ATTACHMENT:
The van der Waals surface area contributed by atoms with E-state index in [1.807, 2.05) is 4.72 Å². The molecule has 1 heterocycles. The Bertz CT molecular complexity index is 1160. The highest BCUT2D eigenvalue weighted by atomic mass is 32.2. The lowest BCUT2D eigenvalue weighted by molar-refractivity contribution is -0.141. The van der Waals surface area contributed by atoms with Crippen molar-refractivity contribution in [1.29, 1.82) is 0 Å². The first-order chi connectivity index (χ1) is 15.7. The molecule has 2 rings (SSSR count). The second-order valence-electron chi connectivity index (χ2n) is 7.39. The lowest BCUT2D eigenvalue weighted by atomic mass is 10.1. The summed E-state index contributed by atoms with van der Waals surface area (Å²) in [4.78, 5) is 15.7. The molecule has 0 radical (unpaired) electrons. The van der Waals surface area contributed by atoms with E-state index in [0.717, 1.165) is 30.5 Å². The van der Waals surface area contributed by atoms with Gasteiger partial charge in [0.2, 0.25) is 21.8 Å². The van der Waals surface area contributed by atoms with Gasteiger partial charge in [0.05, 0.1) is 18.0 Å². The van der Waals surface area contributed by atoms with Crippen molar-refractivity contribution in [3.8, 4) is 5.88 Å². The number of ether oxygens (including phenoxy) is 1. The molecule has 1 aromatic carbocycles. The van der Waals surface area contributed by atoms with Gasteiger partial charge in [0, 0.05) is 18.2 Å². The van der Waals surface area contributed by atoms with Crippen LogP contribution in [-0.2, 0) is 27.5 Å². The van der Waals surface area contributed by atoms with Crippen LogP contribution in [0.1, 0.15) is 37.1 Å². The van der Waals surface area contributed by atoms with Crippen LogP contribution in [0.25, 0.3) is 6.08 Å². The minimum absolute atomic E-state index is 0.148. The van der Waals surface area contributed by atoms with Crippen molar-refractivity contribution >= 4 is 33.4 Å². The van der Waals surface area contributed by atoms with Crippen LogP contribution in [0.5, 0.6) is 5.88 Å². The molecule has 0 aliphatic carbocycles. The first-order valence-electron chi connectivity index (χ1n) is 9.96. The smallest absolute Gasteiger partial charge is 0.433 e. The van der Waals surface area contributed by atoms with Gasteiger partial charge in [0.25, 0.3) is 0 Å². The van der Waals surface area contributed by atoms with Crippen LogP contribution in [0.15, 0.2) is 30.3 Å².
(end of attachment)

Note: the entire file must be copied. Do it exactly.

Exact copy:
The van der Waals surface area contributed by atoms with E-state index in [1.807, 2.05) is 4.72 Å². The molecule has 1 heterocycles. The Bertz CT molecular complexity index is 1160. The highest BCUT2D eigenvalue weighted by atomic mass is 32.2. The lowest BCUT2D eigenvalue weighted by molar-refractivity contribution is -0.141. The van der Waals surface area contributed by atoms with Crippen molar-refractivity contribution in [1.29, 1.82) is 0 Å². The first-order chi connectivity index (χ1) is 15.7. The molecule has 2 rings (SSSR count). The second-order valence-electron chi connectivity index (χ2n) is 7.39. The lowest BCUT2D eigenvalue weighted by atomic mass is 10.1. The summed E-state index contributed by atoms with van der Waals surface area (Å²) in [4.78, 5) is 15.7. The molecule has 0 radical (unpaired) electrons. The van der Waals surface area contributed by atoms with E-state index in [0.717, 1.165) is 30.5 Å². The van der Waals surface area contributed by atoms with Gasteiger partial charge in [0.2, 0.25) is 21.8 Å². The van der Waals surface area contributed by atoms with Gasteiger partial charge in [0.05, 0.1) is 18.0 Å². The van der Waals surface area contributed by atoms with Crippen molar-refractivity contribution in [3.8, 4) is 5.88 Å². The number of ether oxygens (including phenoxy) is 1. The molecule has 1 aromatic carbocycles. The van der Waals surface area contributed by atoms with Gasteiger partial charge in [0, 0.05) is 18.2 Å². The van der Waals surface area contributed by atoms with Crippen LogP contribution in [-0.2, 0) is 27.5 Å². The van der Waals surface area contributed by atoms with Crippen LogP contribution in [0.1, 0.15) is 37.1 Å². The van der Waals surface area contributed by atoms with Crippen LogP contribution in [0.25, 0.3) is 6.08 Å². The minimum absolute atomic E-state index is 0.148. The van der Waals surface area contributed by atoms with Crippen molar-refractivity contribution >= 4 is 33.4 Å². The van der Waals surface area contributed by atoms with Crippen LogP contribution in [0.5, 0.6) is 5.88 Å². The molecule has 0 aliphatic carbocycles. The first-order valence-electron chi connectivity index (χ1n) is 9.96. The smallest absolute Gasteiger partial charge is 0.433 e. The van der Waals surface area contributed by atoms with Gasteiger partial charge in [0.25, 0.3) is 0 Å². The van der Waals surface area contributed by atoms with Crippen LogP contribution in [0.15, 0.2) is 30.3 Å².